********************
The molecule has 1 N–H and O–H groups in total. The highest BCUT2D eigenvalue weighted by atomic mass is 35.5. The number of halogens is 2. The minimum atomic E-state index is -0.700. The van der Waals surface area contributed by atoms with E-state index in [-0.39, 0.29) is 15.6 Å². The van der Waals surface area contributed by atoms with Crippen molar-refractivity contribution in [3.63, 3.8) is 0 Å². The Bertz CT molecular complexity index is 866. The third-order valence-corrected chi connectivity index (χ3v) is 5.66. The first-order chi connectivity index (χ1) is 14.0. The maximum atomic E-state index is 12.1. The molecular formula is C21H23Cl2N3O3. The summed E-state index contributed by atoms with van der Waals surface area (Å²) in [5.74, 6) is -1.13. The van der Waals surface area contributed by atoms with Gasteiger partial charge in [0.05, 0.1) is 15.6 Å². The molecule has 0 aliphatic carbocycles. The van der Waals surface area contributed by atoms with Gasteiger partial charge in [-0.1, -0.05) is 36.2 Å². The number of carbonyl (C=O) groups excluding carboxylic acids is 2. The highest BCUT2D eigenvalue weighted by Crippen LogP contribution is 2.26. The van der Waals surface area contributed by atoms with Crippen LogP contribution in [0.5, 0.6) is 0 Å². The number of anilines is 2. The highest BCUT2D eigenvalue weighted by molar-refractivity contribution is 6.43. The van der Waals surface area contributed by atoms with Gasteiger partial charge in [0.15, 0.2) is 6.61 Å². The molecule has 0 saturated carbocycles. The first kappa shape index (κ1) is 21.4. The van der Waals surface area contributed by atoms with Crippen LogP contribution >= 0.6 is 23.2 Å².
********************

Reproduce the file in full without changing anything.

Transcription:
The molecule has 1 N–H and O–H groups in total. The highest BCUT2D eigenvalue weighted by atomic mass is 35.5. The number of halogens is 2. The minimum atomic E-state index is -0.700. The van der Waals surface area contributed by atoms with E-state index in [-0.39, 0.29) is 15.6 Å². The van der Waals surface area contributed by atoms with Crippen molar-refractivity contribution in [3.63, 3.8) is 0 Å². The Bertz CT molecular complexity index is 866. The third-order valence-corrected chi connectivity index (χ3v) is 5.66. The first-order chi connectivity index (χ1) is 14.0. The maximum atomic E-state index is 12.1. The molecular formula is C21H23Cl2N3O3. The summed E-state index contributed by atoms with van der Waals surface area (Å²) in [5.74, 6) is -1.13. The van der Waals surface area contributed by atoms with Gasteiger partial charge in [0.05, 0.1) is 15.6 Å². The molecule has 0 aliphatic carbocycles. The van der Waals surface area contributed by atoms with Gasteiger partial charge in [-0.1, -0.05) is 36.2 Å². The number of carbonyl (C=O) groups excluding carboxylic acids is 2. The highest BCUT2D eigenvalue weighted by Crippen LogP contribution is 2.26. The van der Waals surface area contributed by atoms with Crippen LogP contribution in [0.5, 0.6) is 0 Å². The number of anilines is 2. The highest BCUT2D eigenvalue weighted by molar-refractivity contribution is 6.43. The van der Waals surface area contributed by atoms with Gasteiger partial charge in [0.15, 0.2) is 6.61 Å². The molecule has 0 saturated carbocycles. The first kappa shape index (κ1) is 21.4. The van der Waals surface area contributed by atoms with Crippen LogP contribution >= 0.6 is 23.2 Å².